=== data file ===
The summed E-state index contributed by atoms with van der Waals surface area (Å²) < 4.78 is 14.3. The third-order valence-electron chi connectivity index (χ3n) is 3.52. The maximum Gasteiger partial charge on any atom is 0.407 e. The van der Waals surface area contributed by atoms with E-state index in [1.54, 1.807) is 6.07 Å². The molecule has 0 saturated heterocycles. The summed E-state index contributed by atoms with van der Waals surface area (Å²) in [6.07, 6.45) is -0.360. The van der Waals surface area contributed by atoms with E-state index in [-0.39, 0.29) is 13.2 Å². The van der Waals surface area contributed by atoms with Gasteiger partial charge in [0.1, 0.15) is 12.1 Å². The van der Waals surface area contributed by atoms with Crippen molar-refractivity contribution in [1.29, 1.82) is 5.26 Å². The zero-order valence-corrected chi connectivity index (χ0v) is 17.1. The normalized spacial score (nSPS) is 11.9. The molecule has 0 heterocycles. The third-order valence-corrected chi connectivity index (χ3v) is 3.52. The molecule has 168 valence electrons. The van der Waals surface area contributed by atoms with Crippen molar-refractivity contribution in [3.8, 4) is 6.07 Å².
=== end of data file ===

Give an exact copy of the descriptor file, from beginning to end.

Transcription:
The summed E-state index contributed by atoms with van der Waals surface area (Å²) < 4.78 is 14.3. The third-order valence-electron chi connectivity index (χ3n) is 3.52. The maximum Gasteiger partial charge on any atom is 0.407 e. The van der Waals surface area contributed by atoms with E-state index in [1.54, 1.807) is 6.07 Å². The molecule has 0 saturated heterocycles. The summed E-state index contributed by atoms with van der Waals surface area (Å²) in [6.07, 6.45) is -0.360. The van der Waals surface area contributed by atoms with E-state index in [-0.39, 0.29) is 13.2 Å². The van der Waals surface area contributed by atoms with Gasteiger partial charge in [0.1, 0.15) is 12.1 Å². The van der Waals surface area contributed by atoms with Crippen molar-refractivity contribution in [1.29, 1.82) is 5.26 Å². The zero-order valence-corrected chi connectivity index (χ0v) is 17.1. The normalized spacial score (nSPS) is 11.9. The molecule has 0 heterocycles. The third-order valence-corrected chi connectivity index (χ3v) is 3.52. The molecule has 168 valence electrons. The van der Waals surface area contributed by atoms with Crippen molar-refractivity contribution in [3.8, 4) is 6.07 Å².